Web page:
in Greener Homes on 4 December 2011
That plant you despised could become your dinner
ADAM Grubb makes a beeline for a plant clumping in the mulch, behind a park bench, next to the barbeque area.
“This is mallow,” he explains, “which is related to the marshmallow plant and to okra. You can eat the leaves, the seeds and the flowers. It’s eaten widely around the world, especially in the Middle-East.”
We’re in a small, typical park in Brunswick. Mr Grubb, from Very Edible Gardens, runs regular edible weeds walks, in which he traces an extraordinary, wholly overlooked fact.
“The vast majority of herbaceous annual weeds – the most common plants that pop up without invitation – are edible. And a lot of them are medicinal,” he says.
Most can act as substitutes for our normal leafy greens. Mr Grubb also suggests blending them with fruit to make green smoothies.
But it so happens that today in the park, we find mallow, with its seeds, and salsify, a starchy root that looks like a white carrot. “They could be the foundational parts of a meal,” he explains. Nearby we identify five more edibles, side-by-side: milk thistle, dock, dandelion, wild lettuce and cleavers.
At the moment, Mr Grubb is up to his elbows researching edible weeds for a book he’s writing with Annie Raser-Rowland, who teaches workshops on the subject at CERES Environment Park. (While you wait for theirs, see this booklet by Pat Collins.)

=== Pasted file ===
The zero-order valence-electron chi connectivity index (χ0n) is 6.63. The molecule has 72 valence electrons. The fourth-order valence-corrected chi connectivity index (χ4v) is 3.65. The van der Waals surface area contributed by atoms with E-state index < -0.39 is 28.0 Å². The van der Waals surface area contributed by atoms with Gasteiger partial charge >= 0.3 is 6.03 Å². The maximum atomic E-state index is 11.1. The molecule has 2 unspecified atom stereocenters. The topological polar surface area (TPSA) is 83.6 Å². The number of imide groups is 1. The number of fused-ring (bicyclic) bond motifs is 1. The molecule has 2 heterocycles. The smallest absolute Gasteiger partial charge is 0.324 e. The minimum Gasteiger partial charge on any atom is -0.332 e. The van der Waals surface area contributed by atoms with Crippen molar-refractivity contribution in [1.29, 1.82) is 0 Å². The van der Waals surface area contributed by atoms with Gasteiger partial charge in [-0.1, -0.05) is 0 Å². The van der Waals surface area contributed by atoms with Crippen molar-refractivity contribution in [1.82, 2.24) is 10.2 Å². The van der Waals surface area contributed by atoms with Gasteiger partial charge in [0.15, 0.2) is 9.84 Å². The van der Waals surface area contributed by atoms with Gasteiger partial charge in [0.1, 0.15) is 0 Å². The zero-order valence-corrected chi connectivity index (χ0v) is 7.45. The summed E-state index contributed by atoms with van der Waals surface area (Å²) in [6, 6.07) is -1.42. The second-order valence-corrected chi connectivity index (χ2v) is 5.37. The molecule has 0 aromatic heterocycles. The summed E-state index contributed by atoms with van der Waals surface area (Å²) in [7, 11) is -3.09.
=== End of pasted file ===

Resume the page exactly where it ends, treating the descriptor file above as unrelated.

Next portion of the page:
Facts about all kinds of plants roll off his tongue – like these about cleavers: “Also known as sticky-weed or goosegrass, it’s in a lot of ancient medicinal books as a lymphatic stimulator. Pliny the Elder said it’s good to improve one’s lankness and to keep from fatness,” he says. “You can also make a coffee substitute out of it.”
If that sounds obscure, here’s something more straightforward. “Remarkably, a large percentage of these wild plants are more nutritious than spinach,” he says. “They’re higher in vitamins A, C and E, higher in omega-3, and much higher in anti-oxidants.”
Aside from the nutritional benefits, there’s a practical plus to all this weed-eating. “Learning to see the benefits of these plants is revelatory, because it means you have to do less work in the garden. The only definition for a weed is a plant out of place. We can do the weeding in our minds,” he says.
Mr Grubb offers a word of caution, however: some are poisonous. The Greek philosopher Socrates was sentenced to death by drinking a cup of hemlock, which is common around Melbourne. “Don’t go eating anything you haven’t identified beyond doubt,” he says.
Ms Raser-Rowland says that from an ecological perspective, many weeds help repair damaged land. “They can stabilise and rebuild topsoil, trap nutrients and slow water movement,” she says. “In doing that, they create homes and food for birds, insects and other animals.”
She says the good things about backyard vegie patches, such as reducing transport and packaging, are magnified in the case of weeds.
“If these plants can produce food in our urban areas, with no need for labour or inputs pillaged from other ecosystems, it seems worth asking whether they have a role here – not an unchecked role, but a role.”
“There’s also something very, very reassuring in walking your territory and picking food. It has been the dominant activity of most of our human history, so perhaps that shouldn’t be surprising.”